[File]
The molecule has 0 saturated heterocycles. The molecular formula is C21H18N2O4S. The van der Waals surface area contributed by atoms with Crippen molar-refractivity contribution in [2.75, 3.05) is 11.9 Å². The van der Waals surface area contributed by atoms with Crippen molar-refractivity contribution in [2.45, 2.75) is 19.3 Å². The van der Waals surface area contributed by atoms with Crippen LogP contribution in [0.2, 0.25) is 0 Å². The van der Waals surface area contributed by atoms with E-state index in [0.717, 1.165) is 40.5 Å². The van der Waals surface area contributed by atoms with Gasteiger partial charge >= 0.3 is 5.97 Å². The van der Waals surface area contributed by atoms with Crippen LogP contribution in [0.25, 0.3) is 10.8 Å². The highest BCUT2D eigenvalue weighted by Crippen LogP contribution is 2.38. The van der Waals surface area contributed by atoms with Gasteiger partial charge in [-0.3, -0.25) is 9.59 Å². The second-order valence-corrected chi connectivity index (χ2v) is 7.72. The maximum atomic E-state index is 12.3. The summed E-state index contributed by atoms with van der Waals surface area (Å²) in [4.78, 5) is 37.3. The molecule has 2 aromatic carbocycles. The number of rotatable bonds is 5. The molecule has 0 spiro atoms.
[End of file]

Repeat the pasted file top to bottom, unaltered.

The molecule has 0 saturated heterocycles. The molecular formula is C21H18N2O4S. The van der Waals surface area contributed by atoms with Crippen molar-refractivity contribution in [2.75, 3.05) is 11.9 Å². The van der Waals surface area contributed by atoms with Crippen molar-refractivity contribution in [2.45, 2.75) is 19.3 Å². The van der Waals surface area contributed by atoms with Crippen LogP contribution in [0.2, 0.25) is 0 Å². The van der Waals surface area contributed by atoms with E-state index in [0.717, 1.165) is 40.5 Å². The van der Waals surface area contributed by atoms with Gasteiger partial charge >= 0.3 is 5.97 Å². The van der Waals surface area contributed by atoms with Crippen LogP contribution in [0.25, 0.3) is 10.8 Å². The highest BCUT2D eigenvalue weighted by Crippen LogP contribution is 2.38. The van der Waals surface area contributed by atoms with Gasteiger partial charge in [-0.3, -0.25) is 9.59 Å². The second-order valence-corrected chi connectivity index (χ2v) is 7.72. The maximum atomic E-state index is 12.3. The summed E-state index contributed by atoms with van der Waals surface area (Å²) in [4.78, 5) is 37.3. The molecule has 2 aromatic carbocycles. The number of rotatable bonds is 5. The molecule has 0 spiro atoms.